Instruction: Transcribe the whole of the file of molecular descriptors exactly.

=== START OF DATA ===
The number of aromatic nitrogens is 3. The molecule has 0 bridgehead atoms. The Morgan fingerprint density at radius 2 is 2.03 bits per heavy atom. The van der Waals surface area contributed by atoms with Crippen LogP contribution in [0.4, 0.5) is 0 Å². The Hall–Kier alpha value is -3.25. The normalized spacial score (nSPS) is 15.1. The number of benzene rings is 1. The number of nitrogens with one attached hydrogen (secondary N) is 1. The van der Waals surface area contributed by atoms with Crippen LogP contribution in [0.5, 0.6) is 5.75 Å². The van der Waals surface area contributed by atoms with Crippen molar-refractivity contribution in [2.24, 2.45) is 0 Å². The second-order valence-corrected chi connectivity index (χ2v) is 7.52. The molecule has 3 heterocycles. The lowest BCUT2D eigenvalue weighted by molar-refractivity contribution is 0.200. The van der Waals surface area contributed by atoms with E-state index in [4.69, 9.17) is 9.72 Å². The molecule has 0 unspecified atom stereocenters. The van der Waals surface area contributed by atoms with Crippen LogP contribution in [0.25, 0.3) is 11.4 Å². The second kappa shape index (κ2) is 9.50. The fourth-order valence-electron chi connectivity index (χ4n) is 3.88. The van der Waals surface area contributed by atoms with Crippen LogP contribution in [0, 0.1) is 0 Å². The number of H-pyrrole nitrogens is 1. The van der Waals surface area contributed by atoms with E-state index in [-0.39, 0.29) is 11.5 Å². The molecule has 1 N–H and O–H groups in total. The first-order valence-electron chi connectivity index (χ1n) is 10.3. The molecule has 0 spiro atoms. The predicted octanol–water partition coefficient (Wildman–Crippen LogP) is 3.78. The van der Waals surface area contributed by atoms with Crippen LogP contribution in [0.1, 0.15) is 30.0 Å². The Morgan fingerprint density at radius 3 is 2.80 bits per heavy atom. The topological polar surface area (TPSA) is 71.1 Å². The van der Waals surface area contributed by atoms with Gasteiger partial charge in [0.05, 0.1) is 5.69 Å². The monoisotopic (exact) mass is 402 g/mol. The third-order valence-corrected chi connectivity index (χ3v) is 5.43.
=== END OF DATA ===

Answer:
The number of aromatic nitrogens is 3. The molecule has 0 bridgehead atoms. The Morgan fingerprint density at radius 2 is 2.03 bits per heavy atom. The van der Waals surface area contributed by atoms with Crippen LogP contribution in [0.4, 0.5) is 0 Å². The Hall–Kier alpha value is -3.25. The normalized spacial score (nSPS) is 15.1. The number of benzene rings is 1. The number of nitrogens with one attached hydrogen (secondary N) is 1. The van der Waals surface area contributed by atoms with Crippen LogP contribution in [0.5, 0.6) is 5.75 Å². The van der Waals surface area contributed by atoms with Crippen molar-refractivity contribution in [2.24, 2.45) is 0 Å². The second-order valence-corrected chi connectivity index (χ2v) is 7.52. The molecule has 3 heterocycles. The lowest BCUT2D eigenvalue weighted by molar-refractivity contribution is 0.200. The van der Waals surface area contributed by atoms with E-state index in [4.69, 9.17) is 9.72 Å². The molecule has 0 unspecified atom stereocenters. The van der Waals surface area contributed by atoms with Crippen LogP contribution in [0.25, 0.3) is 11.4 Å². The second kappa shape index (κ2) is 9.50. The fourth-order valence-electron chi connectivity index (χ4n) is 3.88. The van der Waals surface area contributed by atoms with Crippen LogP contribution in [0, 0.1) is 0 Å². The number of H-pyrrole nitrogens is 1. The van der Waals surface area contributed by atoms with E-state index in [-0.39, 0.29) is 11.5 Å². The molecule has 1 N–H and O–H groups in total. The first-order valence-electron chi connectivity index (χ1n) is 10.3. The molecule has 0 spiro atoms. The predicted octanol–water partition coefficient (Wildman–Crippen LogP) is 3.78. The van der Waals surface area contributed by atoms with Crippen LogP contribution in [0.1, 0.15) is 30.0 Å². The Morgan fingerprint density at radius 3 is 2.80 bits per heavy atom. The topological polar surface area (TPSA) is 71.1 Å². The van der Waals surface area contributed by atoms with Gasteiger partial charge in [0.05, 0.1) is 5.69 Å². The monoisotopic (exact) mass is 402 g/mol. The third-order valence-corrected chi connectivity index (χ3v) is 5.43.